The strangest thing happened.
I found what made me interested in solar energy as a child. It was a car I thought was called a "roach" but in fact people referred to it as that due to its shape.
It was the GM Sunraycer.
I vaguely remember seeing it in books or magazines and on TV and all I knew about it was that it was solar powered. Honestly, nothing else mattered; I thought it was beautiful and fascinating.
Here, we had a car that traveled by sunlight. Of course, I recognized then that being out in an open-field would be unrealistic for anyone who actually wanted a solar-powered vehicle. After all, roads simply aren't like that; they're filled with potholes and numerous nuances of everyday life. I didn't care - what I was looking at was a marvel. I don't care what races it won, what solar car competitions have been held since then or anything in regards to solar racing. I am, though, pleased that there are at least people who are interested in the idea of a solar car.
Because I am too.
If I were to design one, it wouldn't look like any solar cars I've seen. Briefly reviewing comments, their designs are very well understood. At the same time, we need to move forward with efforts to make it useful beyond the novel idea of solar car racing if we're to take the energy source seriously.
And it most certainly isn't easy to do; there are a plethora of things to consider when designing such a car, especially how to make it more efficient. One of the things I read a lot in terms of electric cars in general is using regenerative braking. I find it odd so many place an emphasis on it when, to my untrained eye, it appears nearly useless. Well, they aren't that untrained...I think.
Sure, I understand that energy caused while braking may be wasted as heat energy instead of being converted to something more useful. But just how much more useful is it? After all, the process of braking is not that long - is the energy from such a process even worth it? Who knows. I'll look at it for the sake of looking at it but I have no intention at this time of making it a priority. There's a limit to reasonable efficiency, too.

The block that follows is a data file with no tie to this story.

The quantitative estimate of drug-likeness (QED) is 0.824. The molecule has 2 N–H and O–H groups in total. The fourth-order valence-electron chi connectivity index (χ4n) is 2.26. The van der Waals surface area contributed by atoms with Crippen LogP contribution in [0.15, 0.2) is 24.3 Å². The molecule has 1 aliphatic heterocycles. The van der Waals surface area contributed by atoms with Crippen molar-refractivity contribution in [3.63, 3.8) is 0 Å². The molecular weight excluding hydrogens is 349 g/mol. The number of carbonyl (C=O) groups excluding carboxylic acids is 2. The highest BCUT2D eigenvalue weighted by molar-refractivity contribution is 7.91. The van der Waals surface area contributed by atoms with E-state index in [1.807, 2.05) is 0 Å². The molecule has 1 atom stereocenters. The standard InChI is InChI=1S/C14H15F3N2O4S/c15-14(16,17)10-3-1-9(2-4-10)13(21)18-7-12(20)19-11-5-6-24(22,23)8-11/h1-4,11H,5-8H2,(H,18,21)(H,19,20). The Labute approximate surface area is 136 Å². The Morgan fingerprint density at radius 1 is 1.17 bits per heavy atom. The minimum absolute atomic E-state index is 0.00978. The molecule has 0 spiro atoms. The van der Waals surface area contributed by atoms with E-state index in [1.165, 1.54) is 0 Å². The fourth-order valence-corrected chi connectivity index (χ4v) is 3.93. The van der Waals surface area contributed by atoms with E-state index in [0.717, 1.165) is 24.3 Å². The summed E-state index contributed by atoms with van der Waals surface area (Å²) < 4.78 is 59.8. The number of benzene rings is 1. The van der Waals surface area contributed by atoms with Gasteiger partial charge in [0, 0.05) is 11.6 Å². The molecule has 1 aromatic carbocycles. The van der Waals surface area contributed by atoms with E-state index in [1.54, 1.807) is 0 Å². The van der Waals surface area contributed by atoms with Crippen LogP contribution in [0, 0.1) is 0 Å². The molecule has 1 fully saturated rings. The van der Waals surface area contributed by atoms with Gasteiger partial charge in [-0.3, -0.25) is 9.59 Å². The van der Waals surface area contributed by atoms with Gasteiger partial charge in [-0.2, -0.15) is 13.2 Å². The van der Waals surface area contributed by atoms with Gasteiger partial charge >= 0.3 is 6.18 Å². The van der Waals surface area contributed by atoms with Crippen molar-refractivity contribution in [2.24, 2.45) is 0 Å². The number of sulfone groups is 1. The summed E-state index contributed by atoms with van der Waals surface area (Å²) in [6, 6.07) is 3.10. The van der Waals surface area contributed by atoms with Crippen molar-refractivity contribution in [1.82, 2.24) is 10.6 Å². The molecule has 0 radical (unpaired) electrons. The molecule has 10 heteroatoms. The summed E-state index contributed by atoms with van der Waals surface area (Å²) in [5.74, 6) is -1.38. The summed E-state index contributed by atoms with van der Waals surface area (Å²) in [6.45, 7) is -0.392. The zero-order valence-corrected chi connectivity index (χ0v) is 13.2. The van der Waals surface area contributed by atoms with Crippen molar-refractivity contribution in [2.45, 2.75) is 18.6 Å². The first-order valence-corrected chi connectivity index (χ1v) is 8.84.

Then there are other components, notably lighting - they either don't have sufficient lighting or try to conserve energy by using LED lights. LEDs are good when used for the right "thing." I can't recommend using LEDs in a vehicular environment unless it's lighting up a "low battery" symbol; that is, the interior of the car should not be forced to use LEDs at all unless it is for indicators or otherwise. It'd be nice to have them as headlights if and only if done properly. I'm not going to compromise safety for power savings. At the same time, I can't consciously compromise its power to conform to what anyone else has done to make it more efficient. It has to be decidedly different because no commercially-sold solar car exists. I suppose that's the reason I'm interested in it.
Who knows, it'd be nice if General Motors read this and was interested in Project Pinwheel. Just what on Earth is it, anyway?